Three of four vessels involved in the search for missing Malaysia Airlines flight MH370 have been away from the search area this week for scheduled resupply.
Underwater search on the Indian Ocean floor, started 6 October 2014, have involved 4 vessels – GO Phoenix, Fugro Discovery, Fugro Equator and Fugro Supporter (joined in January, 2015) sweeping the seabed.
Fugro Supporter withdrew from the search last week after adverse weather started to affect automated underwater vehicle (AUV) operations and is not expected to return soon due to coming winter conditions in the southern hemisphere.
The other three vessels have been around the port of Fremantle this week for routine resupply and maintenance, said the the Joint Agency Coordination Centre (JACC), which provides weekly updates on the progress of ongoing underwater search activities.
Fugro Discovery is expected to arrive back in the search area around 21 May, and GO Phoenix is set to depart from port on May 20. Fugro Equator is expected to arrive in port in the evening of 20 May, and to depart late the next day.
The search turned up the unexpected discovery of a shipwreck on the sea floor last week.
The aircraft, a Boeing 777-200ER, flying from Kuala Lumpur to Beijing, disappeared off radar over the South China Sea, less than an hour after takeoff on 8 March 2014 with 239 people, including 12 crewmembers on board.
Over 75% of the seafloor in the initial search area (60,000 sq km) has already been searched with no clue found.
Transport Ministers from Australia, China and Malaysia announced on April 16 that they would double the current search zone to 120,000 sq km to “cover the entire highest probability area identified by expert analysis” if no trace of the missing plane is found by late May.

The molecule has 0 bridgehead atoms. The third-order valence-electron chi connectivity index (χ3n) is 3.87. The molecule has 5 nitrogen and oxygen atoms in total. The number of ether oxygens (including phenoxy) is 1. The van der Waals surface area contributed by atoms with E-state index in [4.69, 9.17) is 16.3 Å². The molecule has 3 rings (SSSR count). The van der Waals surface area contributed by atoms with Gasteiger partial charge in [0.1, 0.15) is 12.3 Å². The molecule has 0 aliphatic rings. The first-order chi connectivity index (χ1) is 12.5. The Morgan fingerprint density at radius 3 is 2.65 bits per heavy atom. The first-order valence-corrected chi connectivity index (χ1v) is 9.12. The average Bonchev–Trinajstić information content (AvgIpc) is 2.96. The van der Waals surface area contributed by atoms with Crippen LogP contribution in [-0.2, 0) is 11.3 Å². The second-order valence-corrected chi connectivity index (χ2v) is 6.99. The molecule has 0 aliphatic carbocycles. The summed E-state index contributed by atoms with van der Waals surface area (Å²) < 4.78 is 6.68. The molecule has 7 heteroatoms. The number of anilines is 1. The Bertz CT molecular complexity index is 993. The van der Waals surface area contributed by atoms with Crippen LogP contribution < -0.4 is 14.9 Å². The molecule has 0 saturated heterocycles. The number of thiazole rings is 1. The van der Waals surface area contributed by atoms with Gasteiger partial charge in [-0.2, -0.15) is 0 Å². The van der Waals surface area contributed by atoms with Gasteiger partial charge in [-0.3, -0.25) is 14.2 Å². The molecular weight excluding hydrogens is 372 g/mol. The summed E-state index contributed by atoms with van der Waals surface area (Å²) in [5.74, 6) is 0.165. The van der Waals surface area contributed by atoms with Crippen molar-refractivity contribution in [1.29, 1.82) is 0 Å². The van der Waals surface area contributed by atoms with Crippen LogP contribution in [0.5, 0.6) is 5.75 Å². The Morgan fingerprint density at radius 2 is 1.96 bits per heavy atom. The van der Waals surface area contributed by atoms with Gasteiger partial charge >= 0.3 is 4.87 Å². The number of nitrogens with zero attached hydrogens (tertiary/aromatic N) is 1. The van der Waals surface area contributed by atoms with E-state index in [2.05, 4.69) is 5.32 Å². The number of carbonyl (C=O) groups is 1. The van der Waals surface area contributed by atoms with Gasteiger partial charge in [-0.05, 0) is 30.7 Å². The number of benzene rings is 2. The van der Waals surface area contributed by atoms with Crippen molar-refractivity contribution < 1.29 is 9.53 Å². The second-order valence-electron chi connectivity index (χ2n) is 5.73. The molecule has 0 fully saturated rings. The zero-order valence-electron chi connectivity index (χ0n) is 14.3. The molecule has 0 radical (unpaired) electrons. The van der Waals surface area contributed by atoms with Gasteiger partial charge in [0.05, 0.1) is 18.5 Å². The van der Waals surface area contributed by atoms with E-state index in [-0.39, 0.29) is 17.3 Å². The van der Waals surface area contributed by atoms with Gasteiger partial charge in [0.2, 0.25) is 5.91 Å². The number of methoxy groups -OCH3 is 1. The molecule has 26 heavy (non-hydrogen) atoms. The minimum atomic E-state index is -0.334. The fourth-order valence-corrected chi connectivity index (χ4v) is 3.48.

The search into the expanded area has already commenced, with search efforts focused in the south to take advantage of the last of the usable weather in that area.
“Expert advice is that the highest probability of locating the aircraft is within the 120,000 square kilometre search area. Beyond that, it is not possible to refine the search area to one of greater likelihood,” says JACC.
JACC also hinted that the current search zone might be re-adjusted as expert review continues.
“The Search Strategy Working Group continues to review evidence associated with MH370 which may result in further refinement of the search area,” it said.
The extended area will constitute about 95% of the calculated flight path of the plane, but searchers hope they will find a trace in the current search zone by late May.
The high priority search area has been drawn based on “handshakes” between the plane and a communications satellite.
As the plane’s transponders, which transmit the plane’s location to air traffic controllers, were manually switched off from inside the cockpit, hourly satellite pings were the only interaction kept live for hours – after which investigators believe the aircraft ran out of fuel.
Investigators said in the initial report that movements are consistent with the deliberate action of someone on the plane.
At the request of the Malaysian Government, the Australian Transport Safety Bureau (ATSB) is leading the underwater search for MH370 in the southern Indian Ocean.